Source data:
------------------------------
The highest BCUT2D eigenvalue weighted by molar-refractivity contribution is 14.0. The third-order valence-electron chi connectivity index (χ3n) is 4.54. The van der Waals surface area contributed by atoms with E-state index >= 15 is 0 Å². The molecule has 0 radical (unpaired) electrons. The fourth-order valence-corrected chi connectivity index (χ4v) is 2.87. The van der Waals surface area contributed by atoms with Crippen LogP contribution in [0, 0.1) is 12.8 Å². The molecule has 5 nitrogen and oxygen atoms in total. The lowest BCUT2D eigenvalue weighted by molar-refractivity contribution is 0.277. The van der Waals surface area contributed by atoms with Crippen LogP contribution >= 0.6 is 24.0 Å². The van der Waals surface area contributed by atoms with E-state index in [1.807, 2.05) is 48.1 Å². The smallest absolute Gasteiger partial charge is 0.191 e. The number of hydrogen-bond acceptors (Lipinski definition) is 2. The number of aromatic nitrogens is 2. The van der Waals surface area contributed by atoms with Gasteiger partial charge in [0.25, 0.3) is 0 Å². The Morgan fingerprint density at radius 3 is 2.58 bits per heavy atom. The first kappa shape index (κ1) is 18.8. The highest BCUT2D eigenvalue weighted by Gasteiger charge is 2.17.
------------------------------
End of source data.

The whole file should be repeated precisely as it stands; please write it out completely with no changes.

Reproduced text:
The highest BCUT2D eigenvalue weighted by molar-refractivity contribution is 14.0. The third-order valence-electron chi connectivity index (χ3n) is 4.54. The van der Waals surface area contributed by atoms with E-state index >= 15 is 0 Å². The molecule has 0 radical (unpaired) electrons. The fourth-order valence-corrected chi connectivity index (χ4v) is 2.87. The van der Waals surface area contributed by atoms with Crippen LogP contribution in [0, 0.1) is 12.8 Å². The molecule has 5 nitrogen and oxygen atoms in total. The lowest BCUT2D eigenvalue weighted by molar-refractivity contribution is 0.277. The van der Waals surface area contributed by atoms with Crippen LogP contribution >= 0.6 is 24.0 Å². The van der Waals surface area contributed by atoms with E-state index in [1.807, 2.05) is 48.1 Å². The smallest absolute Gasteiger partial charge is 0.191 e. The number of hydrogen-bond acceptors (Lipinski definition) is 2. The number of aromatic nitrogens is 2. The van der Waals surface area contributed by atoms with Gasteiger partial charge in [0.25, 0.3) is 0 Å². The Morgan fingerprint density at radius 3 is 2.58 bits per heavy atom. The first kappa shape index (κ1) is 18.8. The highest BCUT2D eigenvalue weighted by Gasteiger charge is 2.17.